After studying in Ireland and traveling, he settled in Paris in 1937.
During World War II he supported himself as a farmworker and joined
the underground resistance. In the postwar years he wrote, in French,
the narrative trilogy Molloy (1951), Malone Dies (1951), and The Unnamable
(1953). His play Waiting for Godot (1952) was an immediate success in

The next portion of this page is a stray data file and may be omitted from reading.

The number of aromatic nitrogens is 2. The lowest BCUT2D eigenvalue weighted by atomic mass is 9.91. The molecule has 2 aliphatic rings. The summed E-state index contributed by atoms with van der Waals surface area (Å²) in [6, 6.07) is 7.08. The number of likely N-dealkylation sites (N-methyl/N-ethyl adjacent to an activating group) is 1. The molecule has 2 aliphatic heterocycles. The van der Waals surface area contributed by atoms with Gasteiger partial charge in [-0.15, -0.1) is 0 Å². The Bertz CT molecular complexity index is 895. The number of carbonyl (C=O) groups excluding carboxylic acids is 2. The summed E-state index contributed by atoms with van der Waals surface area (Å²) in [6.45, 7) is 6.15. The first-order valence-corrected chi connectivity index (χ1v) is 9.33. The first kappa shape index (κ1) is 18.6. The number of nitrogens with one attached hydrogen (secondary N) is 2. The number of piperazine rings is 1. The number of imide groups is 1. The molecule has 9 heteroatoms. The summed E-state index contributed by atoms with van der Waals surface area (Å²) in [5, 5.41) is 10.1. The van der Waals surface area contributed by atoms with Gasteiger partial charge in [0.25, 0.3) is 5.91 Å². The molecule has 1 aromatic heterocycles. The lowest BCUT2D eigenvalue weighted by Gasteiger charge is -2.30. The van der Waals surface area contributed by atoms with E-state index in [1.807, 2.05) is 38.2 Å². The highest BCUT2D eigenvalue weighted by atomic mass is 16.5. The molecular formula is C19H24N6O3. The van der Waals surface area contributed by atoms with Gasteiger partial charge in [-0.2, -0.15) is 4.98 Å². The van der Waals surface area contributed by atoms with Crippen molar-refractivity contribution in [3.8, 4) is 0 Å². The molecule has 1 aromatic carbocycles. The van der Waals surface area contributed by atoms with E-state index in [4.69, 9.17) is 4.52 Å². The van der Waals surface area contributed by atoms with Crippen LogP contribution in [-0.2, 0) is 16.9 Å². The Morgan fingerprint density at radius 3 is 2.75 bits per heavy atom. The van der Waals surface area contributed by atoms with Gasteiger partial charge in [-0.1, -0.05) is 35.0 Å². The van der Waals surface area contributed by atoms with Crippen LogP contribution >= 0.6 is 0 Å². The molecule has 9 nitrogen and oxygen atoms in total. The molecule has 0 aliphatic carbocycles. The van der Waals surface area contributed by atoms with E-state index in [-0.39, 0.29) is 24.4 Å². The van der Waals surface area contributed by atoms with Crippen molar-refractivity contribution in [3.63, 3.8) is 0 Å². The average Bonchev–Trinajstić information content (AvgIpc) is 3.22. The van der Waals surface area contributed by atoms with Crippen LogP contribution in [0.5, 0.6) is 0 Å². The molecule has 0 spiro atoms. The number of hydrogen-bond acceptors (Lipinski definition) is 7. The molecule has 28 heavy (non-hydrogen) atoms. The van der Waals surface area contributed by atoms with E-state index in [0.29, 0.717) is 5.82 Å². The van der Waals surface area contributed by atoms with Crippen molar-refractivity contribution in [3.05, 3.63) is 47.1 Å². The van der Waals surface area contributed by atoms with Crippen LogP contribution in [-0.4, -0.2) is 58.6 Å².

Paris and gained worldwide acclaim when he translated it into English.
Marked by minimal plot and action, existentialist ideas, and humour,
it typifies the Theatre of the Absurd. His later plays, also sparsely
staged, abstract works that deal with the mystery and despair of human
existence, include Endgame (1957), Krapp's Last Tape (1958), and Happy
Days (1961). In 1969 he was awarded the Nobel Prize.
Courtesy of Britannica
Concise Encyclopedia. 2003.